Everyone needs a safe, healthy, affordable home.

Regardless of income or background, a home is a basic necessity that allows everyone to pursue and achieve their goals.

There is a severe lack of affordable housing in East King County. Housing prices are rising much faster than wages can keep up.

When we can’t afford to live where we work and have family, we have to make difficult choices: to move away from our communities and take on a long commute, or cut back on other vital basic needs.

Though the housing shortage is not always visible, a growing number of people in our communities are living unsheltered in cars or tents. King County analysis shows a gap of 32,000 affordable homes on the Eastside.

Housing affects everyone in our community

Children

There were, 1,543 homeless students1 in East King County in the 2015-16 school year, a 9.8% increase from 2014-15. Homelessness has particularly adverse effects on children and youth, including hunger, poor physical and mental health, and missed educational opportunities.2

Seniors

60% of senior households who rent on the Eastside are paying more than 30% of their income to rent.3 By 2025 an estimated 53,793 seniors in King County will be living in poverty.4

Commuters

Traffic is consistently cited as one of King County’s most pressing issues. Nearly 57,000 people in our region commute more than 90 minutes to work each way.5 Roughly half of Issaquah School District teachers live outside the district, and housing costs are a main deterrent to filling open positions.6

Communities of Color

Discriminatory practices create higher rates of poverty and economic instability among people of color, making it more difficult to afford rising housing prices.7, 8 People of color account for 55% of King County’s homeless population but only 32% of the total population.9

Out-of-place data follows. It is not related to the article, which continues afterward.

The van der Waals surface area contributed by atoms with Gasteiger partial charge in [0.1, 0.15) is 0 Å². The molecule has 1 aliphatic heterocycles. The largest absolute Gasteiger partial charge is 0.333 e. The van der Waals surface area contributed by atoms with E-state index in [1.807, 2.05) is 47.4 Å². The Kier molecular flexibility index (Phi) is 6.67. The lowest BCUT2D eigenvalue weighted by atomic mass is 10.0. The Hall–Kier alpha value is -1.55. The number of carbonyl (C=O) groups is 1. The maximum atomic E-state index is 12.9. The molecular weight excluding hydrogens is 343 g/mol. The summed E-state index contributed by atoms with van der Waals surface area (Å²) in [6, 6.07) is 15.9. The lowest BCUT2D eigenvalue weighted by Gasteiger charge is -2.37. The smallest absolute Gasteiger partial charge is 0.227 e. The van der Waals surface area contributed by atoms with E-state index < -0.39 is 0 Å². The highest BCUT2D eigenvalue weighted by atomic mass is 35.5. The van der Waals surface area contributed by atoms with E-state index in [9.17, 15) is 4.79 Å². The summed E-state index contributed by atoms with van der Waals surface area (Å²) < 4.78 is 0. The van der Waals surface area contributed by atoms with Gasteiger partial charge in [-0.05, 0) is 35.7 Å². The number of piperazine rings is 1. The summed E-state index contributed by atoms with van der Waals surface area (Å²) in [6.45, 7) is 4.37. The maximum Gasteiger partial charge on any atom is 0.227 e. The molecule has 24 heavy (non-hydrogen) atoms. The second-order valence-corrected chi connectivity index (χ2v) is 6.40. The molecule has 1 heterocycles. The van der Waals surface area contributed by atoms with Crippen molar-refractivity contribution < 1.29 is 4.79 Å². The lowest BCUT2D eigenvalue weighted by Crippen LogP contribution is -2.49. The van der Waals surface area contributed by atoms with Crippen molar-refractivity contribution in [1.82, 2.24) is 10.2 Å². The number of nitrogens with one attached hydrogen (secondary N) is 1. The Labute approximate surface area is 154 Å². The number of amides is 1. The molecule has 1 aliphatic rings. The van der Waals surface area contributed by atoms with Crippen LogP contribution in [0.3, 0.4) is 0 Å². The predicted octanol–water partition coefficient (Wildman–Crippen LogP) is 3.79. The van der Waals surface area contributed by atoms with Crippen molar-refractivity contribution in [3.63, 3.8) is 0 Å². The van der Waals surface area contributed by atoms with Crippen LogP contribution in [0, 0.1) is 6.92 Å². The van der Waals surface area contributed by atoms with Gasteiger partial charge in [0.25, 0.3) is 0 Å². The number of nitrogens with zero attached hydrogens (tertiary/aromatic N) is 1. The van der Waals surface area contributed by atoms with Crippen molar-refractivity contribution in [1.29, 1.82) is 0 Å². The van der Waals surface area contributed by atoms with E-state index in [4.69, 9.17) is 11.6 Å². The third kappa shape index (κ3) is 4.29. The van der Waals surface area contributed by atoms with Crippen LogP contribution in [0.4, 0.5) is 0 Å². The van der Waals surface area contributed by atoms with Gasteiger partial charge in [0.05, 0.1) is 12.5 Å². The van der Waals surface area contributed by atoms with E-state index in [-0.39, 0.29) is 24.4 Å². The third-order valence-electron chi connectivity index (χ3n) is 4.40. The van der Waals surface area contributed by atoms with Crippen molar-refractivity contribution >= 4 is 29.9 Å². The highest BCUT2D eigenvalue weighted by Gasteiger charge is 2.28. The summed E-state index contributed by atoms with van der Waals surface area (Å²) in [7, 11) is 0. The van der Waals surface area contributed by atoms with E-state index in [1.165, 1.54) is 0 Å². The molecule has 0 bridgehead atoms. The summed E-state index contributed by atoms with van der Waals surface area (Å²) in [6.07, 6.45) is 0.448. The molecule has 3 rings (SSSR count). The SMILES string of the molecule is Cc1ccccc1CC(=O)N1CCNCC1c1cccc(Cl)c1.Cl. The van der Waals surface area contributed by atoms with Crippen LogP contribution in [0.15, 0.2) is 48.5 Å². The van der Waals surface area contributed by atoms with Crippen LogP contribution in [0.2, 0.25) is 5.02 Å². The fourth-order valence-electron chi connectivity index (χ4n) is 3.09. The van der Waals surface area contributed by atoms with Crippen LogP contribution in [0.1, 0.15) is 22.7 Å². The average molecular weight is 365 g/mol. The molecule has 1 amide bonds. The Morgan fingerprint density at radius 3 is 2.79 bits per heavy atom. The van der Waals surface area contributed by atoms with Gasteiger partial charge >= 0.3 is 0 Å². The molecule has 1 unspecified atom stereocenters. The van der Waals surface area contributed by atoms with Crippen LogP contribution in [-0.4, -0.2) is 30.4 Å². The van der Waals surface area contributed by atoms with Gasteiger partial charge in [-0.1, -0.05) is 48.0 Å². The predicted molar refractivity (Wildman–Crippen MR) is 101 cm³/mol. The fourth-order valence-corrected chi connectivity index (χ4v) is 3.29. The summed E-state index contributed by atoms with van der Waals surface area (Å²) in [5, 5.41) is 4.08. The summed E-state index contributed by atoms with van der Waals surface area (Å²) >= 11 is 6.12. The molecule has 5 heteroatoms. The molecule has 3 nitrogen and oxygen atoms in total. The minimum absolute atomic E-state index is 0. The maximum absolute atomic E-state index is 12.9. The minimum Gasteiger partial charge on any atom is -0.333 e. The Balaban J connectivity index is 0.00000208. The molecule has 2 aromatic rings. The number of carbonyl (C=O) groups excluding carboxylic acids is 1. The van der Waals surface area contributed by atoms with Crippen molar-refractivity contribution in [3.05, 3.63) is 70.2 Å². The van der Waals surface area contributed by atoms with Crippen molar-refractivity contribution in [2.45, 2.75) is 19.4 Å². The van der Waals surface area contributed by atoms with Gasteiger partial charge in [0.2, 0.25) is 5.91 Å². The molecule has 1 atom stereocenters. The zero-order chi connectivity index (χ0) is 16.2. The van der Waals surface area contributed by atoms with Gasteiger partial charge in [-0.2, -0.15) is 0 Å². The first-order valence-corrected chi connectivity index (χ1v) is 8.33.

Families

A household of four earning less than $58,000 per year cannot afford the average rent of $1,474 in East King County.10 34% of all households in East King County are cost-burdened, meaning they pay more than 30% of their income to rent.11

Public Resources

Ensuring everyone has a safe and stable home can save King County tax payers as much as $30,000 a year per person housed.12 Each East King County city is developing an affordable housing plan that efficiently leverages tax dollars and regional transportation in response to the growing needs of our communities.

Learn more about the ways housing affects our entire community.

Resources

Imagine Housing is using proven solutions to end the housing crisis.

Promote Resident Stability

We help our residents stay in their homes, create community, and achieve their goals.

Supportive Services

Community Engagement

We can’t do this alone. We work closely with community volunteers and partners to provide resources and advocate for policy solutions.

Get Involved

Build More Housing

Our Imagine 1000 goal is to have 1,000 apartments, serving more than 2,400 people, by 2022.

Our Communities

What You Can Do

Advocate
Donate
Volunteer

You make an affordable Eastside possible.